Anonymous said...

If you voted for Penny Gross you can thank her and the County's attorneys (who live in McClean). They have limited the powers of code compliance to nothing more than the Keystone Cops. The laws and our elected officials live in the 70's......they all need to go.

Adam Goldberg said...

If it does if it doesn’t work out for Young, I’ve got a pretty big smoker and can help with the problem.

Anonymous said...

Didn't realize the coop was in the front yard. That is disqualifying to me. I could see it if it was in the backyard. This is absurd.

Ellie Ashford said...

It's in the side yard. It's not visible from the street.

Anonymous said...

I vote for the chickens

Anonymous said...

Enforcement of any kind is lacking in Mason District. Multiple occupancy complaints are ignored and the BOS approved STL's. Hundreds of County "residents" have Maryland license plates. Cars are left on public streets for months. The Spectrum development on route 7 has a host of violations. The chicken issue is peanuts, or is that eggs?.

Anonymous said...

Imagine living next to this little chicken farm. Ugh.

Anonymous said...

I would prefer to live next to chickens than the chain smoker downstairs... 5 chickens are not going to destroy neighborhoods and cause chaos people, their chickens for God's sake. But really, it's all Penny Gross's fault!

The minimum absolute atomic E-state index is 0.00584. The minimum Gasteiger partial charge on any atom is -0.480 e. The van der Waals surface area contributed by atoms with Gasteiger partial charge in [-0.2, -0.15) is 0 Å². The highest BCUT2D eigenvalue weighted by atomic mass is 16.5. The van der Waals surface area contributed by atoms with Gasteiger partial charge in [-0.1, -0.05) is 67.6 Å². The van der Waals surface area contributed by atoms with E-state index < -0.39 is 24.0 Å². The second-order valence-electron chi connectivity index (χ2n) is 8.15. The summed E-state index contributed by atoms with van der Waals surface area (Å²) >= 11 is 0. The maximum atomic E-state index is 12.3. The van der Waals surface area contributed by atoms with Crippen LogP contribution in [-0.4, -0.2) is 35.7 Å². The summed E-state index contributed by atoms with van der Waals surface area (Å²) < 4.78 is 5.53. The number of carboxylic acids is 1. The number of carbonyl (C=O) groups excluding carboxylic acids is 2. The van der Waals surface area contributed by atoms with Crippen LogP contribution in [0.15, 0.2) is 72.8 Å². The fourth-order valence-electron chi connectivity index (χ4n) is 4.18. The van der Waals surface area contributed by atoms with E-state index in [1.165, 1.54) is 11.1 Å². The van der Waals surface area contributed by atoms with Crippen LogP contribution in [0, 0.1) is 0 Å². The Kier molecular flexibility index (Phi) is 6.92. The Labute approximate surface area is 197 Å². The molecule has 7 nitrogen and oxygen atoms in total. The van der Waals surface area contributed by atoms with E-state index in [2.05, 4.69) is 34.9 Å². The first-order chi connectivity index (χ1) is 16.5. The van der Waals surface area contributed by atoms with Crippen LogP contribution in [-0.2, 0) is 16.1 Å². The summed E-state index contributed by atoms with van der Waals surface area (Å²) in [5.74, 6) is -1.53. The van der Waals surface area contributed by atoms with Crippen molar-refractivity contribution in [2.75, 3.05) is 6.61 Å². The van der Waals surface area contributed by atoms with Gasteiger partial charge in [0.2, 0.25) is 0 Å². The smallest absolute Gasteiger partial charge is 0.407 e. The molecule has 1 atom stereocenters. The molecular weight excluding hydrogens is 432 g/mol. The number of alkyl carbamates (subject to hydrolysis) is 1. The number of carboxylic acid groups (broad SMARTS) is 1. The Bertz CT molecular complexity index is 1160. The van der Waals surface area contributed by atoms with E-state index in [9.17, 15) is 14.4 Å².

Anonymous said...

I drive by this property regularly and have seen the chickens on the side of the road wondering up and down it. So apparently they are not "kept" in the coop all the time or they are escaping. This is a busy street. Next thing you know we are going to have these chickens causing accidents as people try to avoid hitting them.

Anonymous said...

Simple answer, if you want a farm move to west Virginia.

Anonymous said...

I also drive by that property regularly and have never seen them. Remember, they were discovered when the fence was being inspected. This is much ado about nothing and just another excuse for the haters to hate. I'd like to see chickens in everyone's backyard. Other cities have urban agriculture as a goal. Imagine being able to walk to a neighbor to pick up fresh eggs. Fairfax County advertises its efforts supporting urban agriculture. I'd much rather have that than toxic lawns everywhere. Simple answer, we all see what we want to see.

Anonymous said...

https://www.youtube.com/watch?v=umS3XM3xAPk

Adam Goldberg said...

Toxic lawns?

Anonymous said...

Some see chickens in the streets, others see toxic lawns:

https://blogs.scientificamerican.com/anthropology-in-practice/the-american-obsession-with-lawns/

https://www.cleanwateraction.org/2016/03/16/lawn-pesticides-are-not-safe-or-necessary

https://www.scientificamerican.com/article/how-fertilizers-harm-earth/

https://www.theguardian.com/us-news/2018/may/08/weedkiller-tests-monsanto-health-dangers-active-ingredient

Anonymous said...

Just asking for it does not work for BZA. You need to submit substantial justifications and its supporting documents to back up your request.

Also have you ever been to BZA meetings? Some cases takes almost 2 hours.

Post a Comment